But it wasn't about the winning, it was the taking part. This was a historic occasion, watched over by such maritime luminaries as Nick Jellicoe (grandson of the Admiral himself), Professor Andrew Lambert and Professor Geoffrey Till. And from the US Naval War College, Peter Pellegrino made an excellent senior umpire and an awesome Master of Ceremonies. a presentional and teaching style that was quite inspirational.

So, a lovely night, enjoyed by all. And it was great to be there with good friends Stuart Machin, Bob Cordery, Nick Bradbeer and Jim Wallman. We are all looking forward to the next one :)

Sunday, 4 November 2018

Finishing off my Napoleonics

Many years ago I got a couple of Figurehead 1/2400 fleet packs covering Trafalgar which I got painted by A&AGE when they offered a painting service I added a few extras, and then got a Danish fleet at anchor to do Copenhagen. After picking up a pile of unpainted models on Ebay I did a few, but then the project languished in a box for ages (th Copenhagen project was in 2001, so we are talking 18 odd years here).

Trafalgar weekend this year was also Rory McCreadie's memorial game which we fought out using his collection of 1/2400s (Tumbling Dice). Returning from the event I reminded myself about the lead pile in my own collection. Inspired by the game (and working on a fleet level set of rules for which 1/2400 is ideal) I resolved to finish off the remaining models. This afternoon I accomplished this as ten new Spanish SOLs, a similar number of Spanish frigates, ten merchants, two American frigates and a host of unrated ships came off the painting table.

These will win no awards if looked at up close but when viewed from a short distance as the wargaming gods decree they look perfectly reasonable.

Monday, 22 October 2018

Rory's Trafalgar Weekend

This weekend was Rory McCreadie's memorial battle of Trafalgar wargame. Rory's birthday was on October 21st but alas he died before seeing the game he'd so keenly wished to see become a reality.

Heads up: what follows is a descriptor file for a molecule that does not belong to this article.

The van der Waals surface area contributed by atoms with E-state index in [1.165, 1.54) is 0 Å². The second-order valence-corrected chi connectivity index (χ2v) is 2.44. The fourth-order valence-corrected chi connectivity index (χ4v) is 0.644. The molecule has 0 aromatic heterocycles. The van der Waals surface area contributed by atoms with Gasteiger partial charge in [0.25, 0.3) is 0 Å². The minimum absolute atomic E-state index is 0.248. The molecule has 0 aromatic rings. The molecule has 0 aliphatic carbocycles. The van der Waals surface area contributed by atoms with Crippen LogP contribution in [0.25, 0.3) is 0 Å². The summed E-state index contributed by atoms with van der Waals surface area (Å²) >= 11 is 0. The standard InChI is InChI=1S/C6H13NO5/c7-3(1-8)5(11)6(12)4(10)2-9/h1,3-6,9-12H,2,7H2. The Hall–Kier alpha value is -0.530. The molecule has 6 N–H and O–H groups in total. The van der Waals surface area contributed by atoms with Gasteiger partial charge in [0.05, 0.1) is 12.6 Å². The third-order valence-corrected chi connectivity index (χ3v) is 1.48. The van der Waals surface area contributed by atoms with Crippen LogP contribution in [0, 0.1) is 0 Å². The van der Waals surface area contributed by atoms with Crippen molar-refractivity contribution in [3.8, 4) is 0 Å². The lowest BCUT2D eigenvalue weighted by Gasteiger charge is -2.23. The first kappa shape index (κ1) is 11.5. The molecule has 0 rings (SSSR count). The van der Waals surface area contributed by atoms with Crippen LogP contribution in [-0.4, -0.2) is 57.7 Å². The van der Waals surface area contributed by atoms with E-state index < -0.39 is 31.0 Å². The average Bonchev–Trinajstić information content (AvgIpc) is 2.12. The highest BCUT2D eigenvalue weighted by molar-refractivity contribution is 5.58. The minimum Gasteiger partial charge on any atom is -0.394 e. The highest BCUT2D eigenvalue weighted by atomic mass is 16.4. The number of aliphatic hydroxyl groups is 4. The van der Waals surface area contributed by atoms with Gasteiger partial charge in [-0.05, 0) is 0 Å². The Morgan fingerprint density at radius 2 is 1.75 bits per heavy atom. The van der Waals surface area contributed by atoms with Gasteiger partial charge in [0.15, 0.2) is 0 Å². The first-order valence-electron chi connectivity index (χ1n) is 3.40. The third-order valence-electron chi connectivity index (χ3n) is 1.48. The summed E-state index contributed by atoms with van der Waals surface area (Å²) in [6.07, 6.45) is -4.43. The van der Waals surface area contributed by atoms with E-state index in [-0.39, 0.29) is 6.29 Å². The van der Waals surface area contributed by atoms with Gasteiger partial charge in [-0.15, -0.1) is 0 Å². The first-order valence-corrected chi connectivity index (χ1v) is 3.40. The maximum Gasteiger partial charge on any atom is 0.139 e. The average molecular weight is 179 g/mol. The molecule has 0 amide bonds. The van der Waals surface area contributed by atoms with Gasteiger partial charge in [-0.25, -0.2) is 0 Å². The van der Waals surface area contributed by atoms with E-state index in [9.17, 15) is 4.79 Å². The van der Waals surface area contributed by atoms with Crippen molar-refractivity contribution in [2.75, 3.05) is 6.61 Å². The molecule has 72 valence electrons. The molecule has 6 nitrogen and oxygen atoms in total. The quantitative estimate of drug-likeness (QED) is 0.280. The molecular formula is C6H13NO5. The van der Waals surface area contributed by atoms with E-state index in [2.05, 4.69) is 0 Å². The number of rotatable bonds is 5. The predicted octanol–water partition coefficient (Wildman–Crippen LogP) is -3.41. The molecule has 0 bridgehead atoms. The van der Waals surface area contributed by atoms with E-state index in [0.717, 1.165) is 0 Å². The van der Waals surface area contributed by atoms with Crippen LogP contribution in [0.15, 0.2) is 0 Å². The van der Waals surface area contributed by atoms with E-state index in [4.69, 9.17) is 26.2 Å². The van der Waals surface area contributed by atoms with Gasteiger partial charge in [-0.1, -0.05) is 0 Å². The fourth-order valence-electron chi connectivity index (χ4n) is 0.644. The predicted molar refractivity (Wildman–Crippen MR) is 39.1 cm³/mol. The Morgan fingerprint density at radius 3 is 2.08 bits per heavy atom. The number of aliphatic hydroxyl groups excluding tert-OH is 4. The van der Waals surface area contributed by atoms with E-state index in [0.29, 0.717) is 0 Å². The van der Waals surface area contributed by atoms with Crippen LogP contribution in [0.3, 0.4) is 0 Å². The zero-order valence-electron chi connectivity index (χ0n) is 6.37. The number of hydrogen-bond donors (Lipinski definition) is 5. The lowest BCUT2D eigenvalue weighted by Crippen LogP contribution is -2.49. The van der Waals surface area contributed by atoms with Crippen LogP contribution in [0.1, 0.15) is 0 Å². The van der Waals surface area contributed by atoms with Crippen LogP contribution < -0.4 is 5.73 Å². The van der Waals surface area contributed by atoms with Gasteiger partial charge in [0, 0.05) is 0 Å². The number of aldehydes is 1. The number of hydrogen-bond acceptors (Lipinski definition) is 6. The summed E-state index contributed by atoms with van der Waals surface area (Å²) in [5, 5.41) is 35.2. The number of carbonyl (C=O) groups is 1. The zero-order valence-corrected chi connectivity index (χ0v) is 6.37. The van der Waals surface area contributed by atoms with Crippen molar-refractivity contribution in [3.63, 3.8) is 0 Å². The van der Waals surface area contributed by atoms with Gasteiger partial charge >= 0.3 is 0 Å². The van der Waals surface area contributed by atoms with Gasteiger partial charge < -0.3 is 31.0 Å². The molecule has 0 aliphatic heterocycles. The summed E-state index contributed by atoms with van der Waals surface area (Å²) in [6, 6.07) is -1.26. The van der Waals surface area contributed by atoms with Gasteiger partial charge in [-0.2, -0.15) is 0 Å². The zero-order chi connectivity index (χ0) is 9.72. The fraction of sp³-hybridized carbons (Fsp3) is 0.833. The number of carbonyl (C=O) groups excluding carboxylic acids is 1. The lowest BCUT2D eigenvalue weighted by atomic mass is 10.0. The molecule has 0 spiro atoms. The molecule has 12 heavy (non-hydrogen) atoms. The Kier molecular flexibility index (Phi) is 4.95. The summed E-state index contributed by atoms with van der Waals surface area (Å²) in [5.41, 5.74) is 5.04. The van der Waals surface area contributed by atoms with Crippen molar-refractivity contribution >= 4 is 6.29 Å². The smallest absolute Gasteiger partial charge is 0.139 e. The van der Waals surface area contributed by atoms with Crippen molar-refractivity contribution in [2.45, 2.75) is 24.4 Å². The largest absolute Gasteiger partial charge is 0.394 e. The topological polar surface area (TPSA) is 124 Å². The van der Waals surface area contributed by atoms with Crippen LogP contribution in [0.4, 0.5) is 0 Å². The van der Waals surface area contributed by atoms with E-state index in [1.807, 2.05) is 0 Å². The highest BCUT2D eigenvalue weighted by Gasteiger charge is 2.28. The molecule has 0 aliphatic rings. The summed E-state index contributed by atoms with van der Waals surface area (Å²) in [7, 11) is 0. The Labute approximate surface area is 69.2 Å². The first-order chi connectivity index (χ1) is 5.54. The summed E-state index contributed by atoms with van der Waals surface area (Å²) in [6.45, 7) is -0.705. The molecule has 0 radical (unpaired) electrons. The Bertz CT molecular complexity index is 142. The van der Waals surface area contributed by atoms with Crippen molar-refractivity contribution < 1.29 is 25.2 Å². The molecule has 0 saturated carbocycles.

The game itself was played on the 20th at the Entoyment shop in Poole (it was my first visit, what a lovely place!). We fought out the battle using a modified version of Osprey's "Fighting Sail" which plays a lot better than the original - still quite bloody as more than one 74 went from pristine to shattered in a single broadside, but less so than the original. I commanded the rear third of the Alied line, playing the role of Gravina and Alava, facing off against Cuthbert Collingwood's Lee Column. Africa attempted to engage the head of  or line but that was sheer folly and she was reduced to matchwood very quickly. Our fleet admiral decided that offence was the best form of defence and so we headed upwind slightly to close the range and attempted to commence a "hook" around the rear of where we expected the British lines to be.  The was never really going to work but it did mean that Collingwood and his leading ships sailed into something of a cul de sac and were quickly overwhelmed - for the second Traf refight in a row plying the allies Royal Sovereign was the first ship I captured. As the rest of the Lee Column came up the battle descended into a fierce close quarter battle. As in the real action I wasn't really sure what was going on elsewhere, other than to see that our middle squadron and the head of the British Weather Column shot each other to pieces (Victory pierced the line, the following ships were not so fortunate) and the head of our line doubled back in an attempt to get into the action which was starting to be successful as the game ended.